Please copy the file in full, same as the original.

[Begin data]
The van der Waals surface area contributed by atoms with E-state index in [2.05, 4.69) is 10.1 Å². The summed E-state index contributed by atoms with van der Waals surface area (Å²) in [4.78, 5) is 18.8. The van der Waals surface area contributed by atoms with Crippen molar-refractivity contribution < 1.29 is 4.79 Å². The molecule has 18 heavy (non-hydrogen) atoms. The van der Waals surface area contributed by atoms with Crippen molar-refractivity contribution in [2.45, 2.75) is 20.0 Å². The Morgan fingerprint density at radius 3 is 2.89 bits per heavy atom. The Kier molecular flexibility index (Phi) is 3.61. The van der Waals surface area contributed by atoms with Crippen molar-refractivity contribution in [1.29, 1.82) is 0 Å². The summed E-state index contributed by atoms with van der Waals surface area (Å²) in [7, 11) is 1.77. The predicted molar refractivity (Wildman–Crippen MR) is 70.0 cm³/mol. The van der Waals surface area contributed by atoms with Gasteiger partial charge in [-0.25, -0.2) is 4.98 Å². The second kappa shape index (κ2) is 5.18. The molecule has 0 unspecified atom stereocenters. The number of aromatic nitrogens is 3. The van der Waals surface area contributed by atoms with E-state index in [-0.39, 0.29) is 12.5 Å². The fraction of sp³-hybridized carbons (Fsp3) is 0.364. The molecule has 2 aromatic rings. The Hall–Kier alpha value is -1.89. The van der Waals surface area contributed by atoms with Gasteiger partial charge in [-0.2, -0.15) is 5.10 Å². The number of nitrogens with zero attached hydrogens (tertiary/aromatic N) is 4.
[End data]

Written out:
The van der Waals surface area contributed by atoms with E-state index in [2.05, 4.69) is 10.1 Å². The summed E-state index contributed by atoms with van der Waals surface area (Å²) in [4.78, 5) is 18.8. The van der Waals surface area contributed by atoms with Crippen molar-refractivity contribution < 1.29 is 4.79 Å². The molecule has 18 heavy (non-hydrogen) atoms. The van der Waals surface area contributed by atoms with Crippen molar-refractivity contribution in [2.45, 2.75) is 20.0 Å². The Morgan fingerprint density at radius 3 is 2.89 bits per heavy atom. The Kier molecular flexibility index (Phi) is 3.61. The van der Waals surface area contributed by atoms with Crippen molar-refractivity contribution in [1.29, 1.82) is 0 Å². The summed E-state index contributed by atoms with van der Waals surface area (Å²) in [7, 11) is 1.77. The predicted molar refractivity (Wildman–Crippen MR) is 70.0 cm³/mol. The van der Waals surface area contributed by atoms with Gasteiger partial charge in [-0.25, -0.2) is 4.98 Å². The second kappa shape index (κ2) is 5.18. The molecule has 0 unspecified atom stereocenters. The number of aromatic nitrogens is 3. The van der Waals surface area contributed by atoms with E-state index in [-0.39, 0.29) is 12.5 Å². The fraction of sp³-hybridized carbons (Fsp3) is 0.364. The molecule has 2 aromatic rings. The Hall–Kier alpha value is -1.89. The van der Waals surface area contributed by atoms with Gasteiger partial charge in [-0.2, -0.15) is 5.10 Å². The number of nitrogens with zero attached hydrogens (tertiary/aromatic N) is 4.